Motherboard Reviews

Gigabyte AORUS AX370-Gaming K5

An Affordable But Capable X370

« Sub-System Benchmarks (Storage, Audio, Network, Gaming)

Overclocking

We covered the handful of overclocking features this motherboard sports in greater detail above. If you’re interested in pushing the limits of your Ryzen processor, this board will not let you down. If you are looking to try your hand at exotic overclocking, this board probably won’t cut it. The Turbo B-Clock overclocking feature is interesting, but not something we tend to rely on, at least not when the low-hanging fruit of an unlocked multiplier is ripe for the plucking like it is on AMD’s platform. To get our overclocked scores in Cinebench, we merely went into the UEFI menu, accessed the advanced settings, chose the M.I.T. tab, selected the first XMP profile to dial in the default timings, chose 3200MHz for the speed, and then set the CPU frequency to 3.95GHz, which we’ve found is a reliable everyday overclock on the Ryzen 7 1700X we use for testing. To get the system stable, we did add 0.25V to the Dynamic Vcore setting in the Advanced CPU Core Settings submenu. 

Our thermals looked good throughout the testing, and the performance jump was satisfyingly tangible.

If you’re looking at jumping onto AMD’s platform right now, you’re probably wondering about whether this board has what it takes to handle the Ryzen+ processors. We have good news. Just before I published this article, I put the Ryzen 7 2700X into this board and booted it up. It managed an impressive 1,756 multi-threaded score and 177 single-core score at the processor’s stock settings, which include a base clock of 3.7GHz. When we overclocked the processor to 4.3GHz, it yielded a jaw-dropping 180 and 1,945 for the single- and multi-core scores, respectively. So yes, Ryzen+ appears to feel right at home in the Gigabyte AORUS X370 Gaming K5.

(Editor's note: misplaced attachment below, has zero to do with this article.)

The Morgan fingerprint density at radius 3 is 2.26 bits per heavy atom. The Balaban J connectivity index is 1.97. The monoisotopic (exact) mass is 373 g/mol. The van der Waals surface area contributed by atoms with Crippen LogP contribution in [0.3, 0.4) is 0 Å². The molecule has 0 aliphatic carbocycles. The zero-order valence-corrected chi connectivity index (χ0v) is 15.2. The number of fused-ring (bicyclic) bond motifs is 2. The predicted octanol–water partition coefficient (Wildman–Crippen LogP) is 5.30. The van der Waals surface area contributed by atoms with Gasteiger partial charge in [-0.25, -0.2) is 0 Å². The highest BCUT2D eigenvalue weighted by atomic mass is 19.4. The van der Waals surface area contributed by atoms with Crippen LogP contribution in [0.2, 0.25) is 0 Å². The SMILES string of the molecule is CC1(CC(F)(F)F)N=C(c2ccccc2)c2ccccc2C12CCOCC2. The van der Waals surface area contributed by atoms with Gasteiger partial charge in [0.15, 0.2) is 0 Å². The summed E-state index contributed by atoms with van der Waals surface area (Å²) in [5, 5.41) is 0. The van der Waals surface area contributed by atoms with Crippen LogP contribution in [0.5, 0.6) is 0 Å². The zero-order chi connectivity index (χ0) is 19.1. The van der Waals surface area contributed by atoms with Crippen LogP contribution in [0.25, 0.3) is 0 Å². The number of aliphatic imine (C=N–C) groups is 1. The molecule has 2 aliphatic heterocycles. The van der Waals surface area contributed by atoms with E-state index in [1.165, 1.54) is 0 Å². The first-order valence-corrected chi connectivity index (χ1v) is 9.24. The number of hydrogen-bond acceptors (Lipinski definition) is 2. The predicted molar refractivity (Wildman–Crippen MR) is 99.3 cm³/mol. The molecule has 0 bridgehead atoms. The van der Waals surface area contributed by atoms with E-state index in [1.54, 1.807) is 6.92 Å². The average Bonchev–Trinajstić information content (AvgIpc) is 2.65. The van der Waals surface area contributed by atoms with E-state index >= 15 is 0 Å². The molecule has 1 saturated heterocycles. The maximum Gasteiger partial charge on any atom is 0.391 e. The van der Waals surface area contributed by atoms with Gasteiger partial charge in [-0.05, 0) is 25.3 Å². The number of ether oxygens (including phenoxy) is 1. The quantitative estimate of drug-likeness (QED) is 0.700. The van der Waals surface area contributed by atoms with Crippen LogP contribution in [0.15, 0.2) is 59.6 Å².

Final Thoughts

When you look up this board online, you’ll probably notice that it sits right between the AORUS X370 Gaming K3 for about little bit less and the AORUS X370 Gaming 5 for a bit more. But if you’re spending less than $150 for an X370 motherboard, then this model offers a good mix of high-end features, gorgeous aesthetics, and user-friendliness to make it the best option of the three. We detailed many of the differences between this board and the Gaming 5, so if you did want a little extra, then we’d upgrade rather to that one rather than take a step down.

Overall, Gigabyte has put together a solid X370 motherboard that competes well with the ASUS PRIME X370 Pro, our first AM4 board. The superior memory compatibility also gives Gigabyte’s AORUS X370 Gaming K5 an edge that many AM4 motherboard shoppers will appreciate having. For those who are looking at obtaining a Ryzen+ processor, we’re happy to report that affordable X370 motherboards like this one are a viable alternative to the high-priced X470 motherboards currently on the market, and yeah, that Wraith Prism cooler does look pretty nice against this all-black board.

Modders-Inc Recommended Hardware Award

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Andrew Leibman

Andrew Leibman is a freelance writer with more than 14 years of experience writing about hardware and tech industry trends. In addition to Modders-Inc, he has written for Computer Power User Magazine, Smart Computing Magazine, and PCMag.com. In his free time, Andrew enjoys playing video games, listening to ‘90s era electronica, and arguing in favor of the serial comma. You can follow him on Twitter @Leiblander.

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